- Expect to dish out annual fees for airline rewards cards. They vary from $50 to $75, says Miller. If you opt for a rewards card without fees, you'll probably earn miles at half the rate. But, bonus rewards points offset the annual fees, he says. You can sign up for them on airline and hotel websites. On the other hand, hotel cards usually don't carry annual fees and travel credit cards often waive their annual fees.
- It can be harder to redeem airline miles. Finding airlines that deliver on rewards promises may be tricky. There may be restrictions and blackout dates that make booking difficult. In recent years, it has become harder to redeem your miles, Miller says. "Airlines are squeezed by fluctuating fuel prices," he says. "And they'd rather sell a seat that generates revenues." Many airlines also don't make the process transparent. So, it's hard to know which airlines have the best redemption plans.Consumers with rewards cards issued by hotels or resorts usually don't have that redemption problem, because hotels have lower operating costs, Miller says. So they're able to easily offer free nights in exchange for rewards points.
- Seating upgrades are possible with airline rewards. For example, airlines may let you upgrade to first class or throw in other freebies.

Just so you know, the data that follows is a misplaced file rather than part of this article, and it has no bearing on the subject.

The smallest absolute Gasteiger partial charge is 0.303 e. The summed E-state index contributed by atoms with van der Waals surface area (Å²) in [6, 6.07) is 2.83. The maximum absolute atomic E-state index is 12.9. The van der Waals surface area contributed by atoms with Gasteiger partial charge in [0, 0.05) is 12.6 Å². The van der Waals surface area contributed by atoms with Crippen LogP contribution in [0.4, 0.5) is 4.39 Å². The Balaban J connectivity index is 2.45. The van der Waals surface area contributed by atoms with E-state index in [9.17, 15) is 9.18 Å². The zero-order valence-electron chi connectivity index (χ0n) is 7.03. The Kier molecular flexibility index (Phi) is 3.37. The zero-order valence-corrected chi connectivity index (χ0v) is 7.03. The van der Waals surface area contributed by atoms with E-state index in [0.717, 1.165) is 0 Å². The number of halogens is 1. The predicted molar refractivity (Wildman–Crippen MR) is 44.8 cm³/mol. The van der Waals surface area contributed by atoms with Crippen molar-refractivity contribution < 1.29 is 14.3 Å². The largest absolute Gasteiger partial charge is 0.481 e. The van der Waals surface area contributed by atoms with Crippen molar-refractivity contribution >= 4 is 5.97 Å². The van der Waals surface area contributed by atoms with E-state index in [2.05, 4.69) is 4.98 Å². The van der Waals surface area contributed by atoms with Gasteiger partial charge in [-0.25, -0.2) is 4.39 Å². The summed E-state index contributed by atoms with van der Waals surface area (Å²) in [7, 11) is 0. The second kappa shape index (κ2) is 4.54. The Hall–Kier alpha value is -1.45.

Travel credit cards
- Travel credit cards offer more flexibility and give you lots of rewards payment options. For example, the Chase Sapphire Card lets you transfer points between rewards categories such as merchandise, travel or even cash back.
- There are no restriction bottlenecks. When redeeming your rewards card points, the card company actually purchases a ticket on your behalf. "You don't have to put up with the restraints on rewards tickets issued by airline," Winship says, referring to airline rewards redemption bottlenecks like blackout dates.
- Travel rewards cards earn fewer points. Cardholders usually only earn points for purchases made with their cards. They're linked to transaction amounts, not miles flown. So, you end up getting fewer points than with airlines, Winship says.
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